Director: Gavin O’Connor
I’m not really sure what I expected from this film. I’m not normally drawn to anything with Ben Affleck. Anyone who knows me or has read my BvS review will know I’m not Affleck’s biggest fan. That’s not to say all his movies are bad, they aren’t, just he’s not usually the reason they’re any good. When I saw the trailer I just felt this was something I could get into. The autism element of the story along with Anna Kendrick, J.K. Simmons and a welcome return for John Lithgow helped pull me in and, on top of all that, Jon Bernthal’s involvement meant there was guaranteed to be some sociopathic behaviour and some good action. For the most part all of this was true but in the end I was left feeling a little betrayed.
The film is set up using flashbacks to Christian Wolfe’s (Affleck) childhood with his family and his current day activities as a seemingly small time accountancy in a sleepy town. As you’d expect all is not as it seems and Wolf leads a double life uncooking the books for some of the most unsavoury individuals you could care to meet. This spikes the interest of the treasury department after agent Ray King survives a meeting with Wolfe some ten years earlier.
The flashback scenes deal with the relationships with his Mother, Father and brother as they come to terms with his autism. Despite the offers of professional help Wolfe’s army officer Father takes it upon himself to make his son “world ready”.
After a number of high-profile assignments Wolfe is advised to take on a case on a more legitimate level. Lamar Black’s (Lithgow) robotics company has some rather large cash discrepancies and Wolfe sets to work alongside Dana Cummins (Kendrick) the employee who discovered the anomalies. Wolfe is reluctant to work closely with anyone at all but he feels a connection with Dana. They begin to join the dots but are pulled away when a high level CEO seemingly commits suicide. This is a particularly hard on Black and even more so on Wolfe as he is not allowed to finish what he started. As this film earlier explains this is a huge problem for him in any environment. He pushes on but he knows both his and Dana’s life are in danger and he sets about his own escape plan.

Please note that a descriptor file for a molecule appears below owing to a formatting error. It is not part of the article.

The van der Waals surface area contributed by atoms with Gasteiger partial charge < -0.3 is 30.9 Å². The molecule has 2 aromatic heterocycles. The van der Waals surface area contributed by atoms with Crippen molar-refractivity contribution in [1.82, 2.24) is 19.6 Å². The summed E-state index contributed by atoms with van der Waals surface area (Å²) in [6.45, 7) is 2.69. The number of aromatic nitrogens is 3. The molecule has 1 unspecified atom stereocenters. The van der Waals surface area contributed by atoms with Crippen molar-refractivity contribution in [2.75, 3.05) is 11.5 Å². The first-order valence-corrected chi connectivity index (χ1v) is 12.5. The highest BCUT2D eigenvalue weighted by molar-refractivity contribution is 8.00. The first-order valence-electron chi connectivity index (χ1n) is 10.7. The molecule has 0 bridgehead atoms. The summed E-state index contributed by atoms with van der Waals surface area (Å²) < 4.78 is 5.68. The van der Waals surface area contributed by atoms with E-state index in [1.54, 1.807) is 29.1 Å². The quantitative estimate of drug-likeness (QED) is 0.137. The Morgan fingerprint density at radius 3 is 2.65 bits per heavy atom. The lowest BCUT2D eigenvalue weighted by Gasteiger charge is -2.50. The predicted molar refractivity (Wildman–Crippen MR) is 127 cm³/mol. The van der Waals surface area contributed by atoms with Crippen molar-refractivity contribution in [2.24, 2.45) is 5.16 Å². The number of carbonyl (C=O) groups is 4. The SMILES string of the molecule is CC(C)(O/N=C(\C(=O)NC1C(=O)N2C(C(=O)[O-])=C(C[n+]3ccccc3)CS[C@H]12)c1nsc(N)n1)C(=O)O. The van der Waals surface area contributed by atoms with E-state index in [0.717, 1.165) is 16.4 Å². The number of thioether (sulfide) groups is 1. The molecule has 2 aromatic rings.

The way all this set up is very well conceived, the film really took me in. Up to this point it was great cinema. Affleck wasn’t great but he was getting by and the use of the characters around him was well structured. Introduced one by one, they all took their places in the puzzle. There was good infrequent action and some of it was pretty brutal and indiscriminate. My big problem, and it was big for me, was that it just ran to such an underwhelming conclusion. I felt so underwhelmed and like the film had just given me a massive middle finger. It was good to see the elements of autism explored within the film but then the film seemed to forget it was a thriller. The connections it wanted you to make were so obvious and then it just faded out into the suggestion of a sequel, possibly even a franchise along the lines of making a Bourne type legacy that Affleck’s good friend Matt Damon has. I can’t tell you how let down I felt by the ending. By all means , if you want to make a series of films here then at least give them climaxes worthy of a notable thriller.
Verdict 2/5 Stars: The numbers added up too easily